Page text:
As teachers, we’ve all seen how student interest lights up the moment we introduce elements of pop culture into the sociology classroom. It’s a magical moment, really, as though an invisible fairy has fluttered through the classroom sprinkling unexpecting students with sociological fairy dust. Suddenly, student eyes become deglazed, spines stretch toward the ceiling, chins raise, hands spring into the air, and all at once, everyone has a point-of-view that absolutely must be heard.
This seemingly magical anecdotal experience is supported by the scholarship on teaching and learning, as much literature has been written on the pedagogical effectiveness of using popular cultural mediums to teach abstract sociological concepts. The benefits of film, in particular, have occupied much scholarly attention. While films and other mediums are useful, commercial advertisements are often an overlooked and underutilized pop cultural medium that can effectively convey sociological concepts and insights.
In an article I published last year with Amy Irby, we highlight three clear advantages of using commercials in the sociology classroom; namely, they are time efficient (often lasting only 30 seconds), current and accessible (available almost immediately online), and serve as a unique platform for sociological analysis. You can find a link here to our full article "Overcoming Constraints: Using Commercials in the Classroom."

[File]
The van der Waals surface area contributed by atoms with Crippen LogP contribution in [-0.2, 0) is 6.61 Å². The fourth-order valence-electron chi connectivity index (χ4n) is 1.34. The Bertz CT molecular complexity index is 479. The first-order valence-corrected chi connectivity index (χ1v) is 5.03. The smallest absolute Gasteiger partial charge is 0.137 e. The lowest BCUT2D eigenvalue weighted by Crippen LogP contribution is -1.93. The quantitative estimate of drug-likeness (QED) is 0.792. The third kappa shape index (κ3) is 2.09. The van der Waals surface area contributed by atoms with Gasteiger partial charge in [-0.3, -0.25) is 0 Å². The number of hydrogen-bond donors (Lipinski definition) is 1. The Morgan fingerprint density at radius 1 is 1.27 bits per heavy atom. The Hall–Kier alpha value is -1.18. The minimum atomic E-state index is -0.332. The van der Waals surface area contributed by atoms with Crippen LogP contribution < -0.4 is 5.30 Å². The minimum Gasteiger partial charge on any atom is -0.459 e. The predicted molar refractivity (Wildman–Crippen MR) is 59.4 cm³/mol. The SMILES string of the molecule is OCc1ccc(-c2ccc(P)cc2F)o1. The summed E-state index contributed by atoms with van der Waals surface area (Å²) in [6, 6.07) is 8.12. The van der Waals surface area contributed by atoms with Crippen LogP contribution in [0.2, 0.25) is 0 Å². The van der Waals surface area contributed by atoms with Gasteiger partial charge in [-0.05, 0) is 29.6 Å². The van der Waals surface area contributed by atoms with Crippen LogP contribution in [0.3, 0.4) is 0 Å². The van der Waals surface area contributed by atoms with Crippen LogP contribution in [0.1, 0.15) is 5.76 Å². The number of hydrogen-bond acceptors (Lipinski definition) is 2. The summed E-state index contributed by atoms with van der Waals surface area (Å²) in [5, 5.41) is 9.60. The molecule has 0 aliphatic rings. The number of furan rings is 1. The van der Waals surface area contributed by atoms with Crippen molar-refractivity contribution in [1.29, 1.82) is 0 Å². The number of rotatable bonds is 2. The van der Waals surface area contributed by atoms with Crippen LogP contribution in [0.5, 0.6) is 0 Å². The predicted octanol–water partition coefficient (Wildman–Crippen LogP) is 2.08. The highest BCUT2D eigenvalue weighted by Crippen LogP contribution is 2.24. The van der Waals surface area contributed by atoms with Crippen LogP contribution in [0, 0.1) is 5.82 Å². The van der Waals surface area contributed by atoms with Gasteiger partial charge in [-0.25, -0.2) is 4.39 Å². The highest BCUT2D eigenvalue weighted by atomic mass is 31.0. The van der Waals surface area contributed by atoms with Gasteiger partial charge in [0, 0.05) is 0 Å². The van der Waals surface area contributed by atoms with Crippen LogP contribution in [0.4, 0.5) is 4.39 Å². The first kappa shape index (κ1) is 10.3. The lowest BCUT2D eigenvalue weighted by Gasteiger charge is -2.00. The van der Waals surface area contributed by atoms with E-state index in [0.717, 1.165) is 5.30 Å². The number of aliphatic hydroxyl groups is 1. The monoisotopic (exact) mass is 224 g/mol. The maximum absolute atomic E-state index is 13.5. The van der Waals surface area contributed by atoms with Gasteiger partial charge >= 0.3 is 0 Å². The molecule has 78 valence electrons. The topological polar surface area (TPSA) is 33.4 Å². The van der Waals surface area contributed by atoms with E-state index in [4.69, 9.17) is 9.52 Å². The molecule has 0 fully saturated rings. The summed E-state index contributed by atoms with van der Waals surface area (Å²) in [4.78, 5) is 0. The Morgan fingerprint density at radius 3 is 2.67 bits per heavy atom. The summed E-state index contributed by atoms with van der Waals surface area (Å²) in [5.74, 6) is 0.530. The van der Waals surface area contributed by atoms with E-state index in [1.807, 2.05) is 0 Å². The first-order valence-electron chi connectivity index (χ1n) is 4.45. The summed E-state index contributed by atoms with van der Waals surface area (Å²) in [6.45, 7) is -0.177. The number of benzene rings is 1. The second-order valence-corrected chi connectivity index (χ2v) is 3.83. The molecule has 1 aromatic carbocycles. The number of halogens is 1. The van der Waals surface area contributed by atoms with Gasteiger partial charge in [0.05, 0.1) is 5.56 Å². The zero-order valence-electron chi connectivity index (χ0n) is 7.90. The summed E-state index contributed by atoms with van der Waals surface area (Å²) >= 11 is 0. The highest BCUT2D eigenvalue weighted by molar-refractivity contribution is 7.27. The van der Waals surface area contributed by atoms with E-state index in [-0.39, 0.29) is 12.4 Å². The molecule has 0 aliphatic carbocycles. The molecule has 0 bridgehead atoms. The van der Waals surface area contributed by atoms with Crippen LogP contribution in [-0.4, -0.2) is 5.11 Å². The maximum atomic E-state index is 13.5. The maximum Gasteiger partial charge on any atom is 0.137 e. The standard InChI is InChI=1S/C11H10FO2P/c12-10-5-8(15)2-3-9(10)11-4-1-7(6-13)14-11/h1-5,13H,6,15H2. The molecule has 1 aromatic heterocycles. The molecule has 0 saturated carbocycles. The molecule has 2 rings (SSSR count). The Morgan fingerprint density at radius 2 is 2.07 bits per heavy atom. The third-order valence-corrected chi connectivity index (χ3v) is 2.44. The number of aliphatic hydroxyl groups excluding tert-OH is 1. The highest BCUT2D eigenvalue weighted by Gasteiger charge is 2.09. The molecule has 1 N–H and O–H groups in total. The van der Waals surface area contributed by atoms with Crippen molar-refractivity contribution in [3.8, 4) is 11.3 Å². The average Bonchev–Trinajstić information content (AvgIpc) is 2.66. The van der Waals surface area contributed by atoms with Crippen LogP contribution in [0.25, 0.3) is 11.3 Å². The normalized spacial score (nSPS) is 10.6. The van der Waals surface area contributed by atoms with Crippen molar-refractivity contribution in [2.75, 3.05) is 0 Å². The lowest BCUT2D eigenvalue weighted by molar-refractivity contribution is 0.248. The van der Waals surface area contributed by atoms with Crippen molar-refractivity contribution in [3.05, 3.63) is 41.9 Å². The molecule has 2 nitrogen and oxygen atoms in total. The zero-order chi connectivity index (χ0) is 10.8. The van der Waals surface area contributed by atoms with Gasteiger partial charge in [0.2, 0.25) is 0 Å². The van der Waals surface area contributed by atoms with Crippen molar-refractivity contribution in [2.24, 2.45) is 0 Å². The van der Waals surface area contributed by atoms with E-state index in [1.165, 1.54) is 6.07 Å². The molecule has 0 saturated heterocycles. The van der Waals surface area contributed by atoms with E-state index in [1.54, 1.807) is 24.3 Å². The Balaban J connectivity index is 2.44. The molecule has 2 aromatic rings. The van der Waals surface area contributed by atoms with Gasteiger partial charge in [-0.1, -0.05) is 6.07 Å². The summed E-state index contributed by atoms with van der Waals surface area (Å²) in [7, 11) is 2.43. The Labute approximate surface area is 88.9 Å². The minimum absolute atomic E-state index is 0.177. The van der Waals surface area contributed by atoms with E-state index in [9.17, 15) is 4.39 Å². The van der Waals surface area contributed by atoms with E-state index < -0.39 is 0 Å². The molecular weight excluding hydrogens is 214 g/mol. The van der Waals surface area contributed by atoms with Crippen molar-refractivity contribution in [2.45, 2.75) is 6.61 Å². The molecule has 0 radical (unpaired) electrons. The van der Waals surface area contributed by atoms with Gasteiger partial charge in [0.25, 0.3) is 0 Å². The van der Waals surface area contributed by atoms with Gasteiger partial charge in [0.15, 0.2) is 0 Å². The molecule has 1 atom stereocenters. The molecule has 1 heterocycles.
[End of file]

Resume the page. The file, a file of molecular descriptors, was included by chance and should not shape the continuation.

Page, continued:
Yet in that article, we also outline some limitations of using commercials, with one being that “there is not a centralized catalogue system that houses commercials and tags them by sociological themes” (Irby and Chepp 2010). Increasingly, The Sociological Cinema is becoming a resource that can fill this void.
There are several ways to identify commercials that have been archived on The Sociological Cinema, but here are two suggestions: (1) type the keyword “commercial” into the search box or, (2) click on the marketing/brands tag on the right sidebar of the "Videos" page. Also, remember that if you have your own suggestions for good commercials that work well in the classroom, you can contribute them to The Sociological Cinema by clicking here.
In addition to archiving commercials by sociological themes, a previous blog post on The Sociological Cinema points to commercials as a useful empirical site for sociological analysis; numerous other blog posts focus on various elements of pop culture and the sociology classroom.
So, as the school year comes to a close and you begin thinking about how to innovate and improve your course for next semester, you might consider using commercial clips in your next classroom experience. Thanks to sites like The Sociological Cinema, they are significantly easier to get your hands on than fairy dust.
***TEASER ALERT: Stay tuned for an upcoming blog post that offers in-class activities and assessment strategies that instructors can use to teach students commercial analysis and media literacy!